Phosphorus constituent of phospholipids, nucleic acids, ATP
Potassium catalyst in nitrate reduction photosynthesis and cambium activity
Calcium constituent of middle lamella, activator of enzymes
Magnesium part of chlorophyll, structural integrity of cell components
Sulphur component of amino acids
Silicon cell wall component
Boron increase mobility of sugars ,essential for cell division, protein synthesis
Iron constituent of cytochrome, haemetin enzymes
Zinc constituent of enzymes, DNA polymerase
Copper constituent of Plastocyanin, oxidation reduction reactions
Molybdenum essential for nitrogen fixation process

These elements are part of various fertilizers and organic matters incorporated into the soil. They influence the growth of the plant but as we know that green plants harbor many microbial parasites / pathogens therefore the nutrient status of the plant directly influence these microorganisms.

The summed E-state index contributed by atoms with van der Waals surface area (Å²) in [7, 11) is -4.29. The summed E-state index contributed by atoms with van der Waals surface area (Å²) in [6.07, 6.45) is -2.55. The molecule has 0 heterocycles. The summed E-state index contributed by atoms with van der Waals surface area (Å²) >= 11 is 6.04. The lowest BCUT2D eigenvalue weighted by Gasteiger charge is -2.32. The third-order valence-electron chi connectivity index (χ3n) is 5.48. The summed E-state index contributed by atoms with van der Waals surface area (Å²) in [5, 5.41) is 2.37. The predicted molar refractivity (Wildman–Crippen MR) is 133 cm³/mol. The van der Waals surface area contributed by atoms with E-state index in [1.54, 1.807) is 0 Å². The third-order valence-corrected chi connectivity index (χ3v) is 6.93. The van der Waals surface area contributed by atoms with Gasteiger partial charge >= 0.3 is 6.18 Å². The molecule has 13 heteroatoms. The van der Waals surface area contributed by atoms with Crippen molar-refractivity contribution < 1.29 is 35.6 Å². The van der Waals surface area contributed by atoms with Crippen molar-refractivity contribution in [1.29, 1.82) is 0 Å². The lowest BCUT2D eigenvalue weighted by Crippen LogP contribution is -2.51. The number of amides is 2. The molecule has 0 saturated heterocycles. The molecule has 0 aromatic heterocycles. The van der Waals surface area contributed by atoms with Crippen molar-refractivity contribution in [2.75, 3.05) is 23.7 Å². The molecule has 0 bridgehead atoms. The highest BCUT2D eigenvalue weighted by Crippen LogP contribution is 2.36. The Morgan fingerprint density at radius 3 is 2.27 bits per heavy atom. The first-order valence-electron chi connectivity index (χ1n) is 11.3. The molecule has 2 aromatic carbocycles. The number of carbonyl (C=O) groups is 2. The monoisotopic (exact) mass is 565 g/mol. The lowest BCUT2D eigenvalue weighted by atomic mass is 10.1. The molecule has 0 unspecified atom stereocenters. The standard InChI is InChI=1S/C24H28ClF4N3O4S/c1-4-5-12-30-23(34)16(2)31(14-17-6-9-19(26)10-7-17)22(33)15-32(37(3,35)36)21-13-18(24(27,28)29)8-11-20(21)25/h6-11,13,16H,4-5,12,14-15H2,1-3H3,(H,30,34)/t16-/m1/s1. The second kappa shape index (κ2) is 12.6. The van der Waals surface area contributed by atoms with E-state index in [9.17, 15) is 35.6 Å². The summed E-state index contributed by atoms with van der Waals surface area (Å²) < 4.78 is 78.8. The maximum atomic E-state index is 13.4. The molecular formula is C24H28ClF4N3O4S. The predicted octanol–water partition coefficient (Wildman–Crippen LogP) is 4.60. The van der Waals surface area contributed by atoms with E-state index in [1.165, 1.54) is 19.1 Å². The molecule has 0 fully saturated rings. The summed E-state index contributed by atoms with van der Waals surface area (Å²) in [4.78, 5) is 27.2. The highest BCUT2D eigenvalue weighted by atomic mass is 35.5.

Factors influencing disease severity:

1. The amount and type of fertilizers have selective influence on the development of plant diseases.

2. Effect of organic amendments.

3. Concentration of minerals in resistant and susceptible cultivars.

4. Correlating conditions influencing mineral availability.

How nutrients application affect plant defense?

Plant nutrition influences the disease development through host metabolism and growth. Nutrient status of a plant influences disease development either by facilitating disease escape or by enhancing physiologic resistance of the plant. It increases tolerance to disease or pathogenic damage in the plant tissues through compensation. Several potash and phosphorus fertilizers have been known to reduce disease severity by inducing host resistance or accelerating maturity of crop plants thereby reducing pathogen virulence.

Effect of fertilizers application on plant pathogens and disease development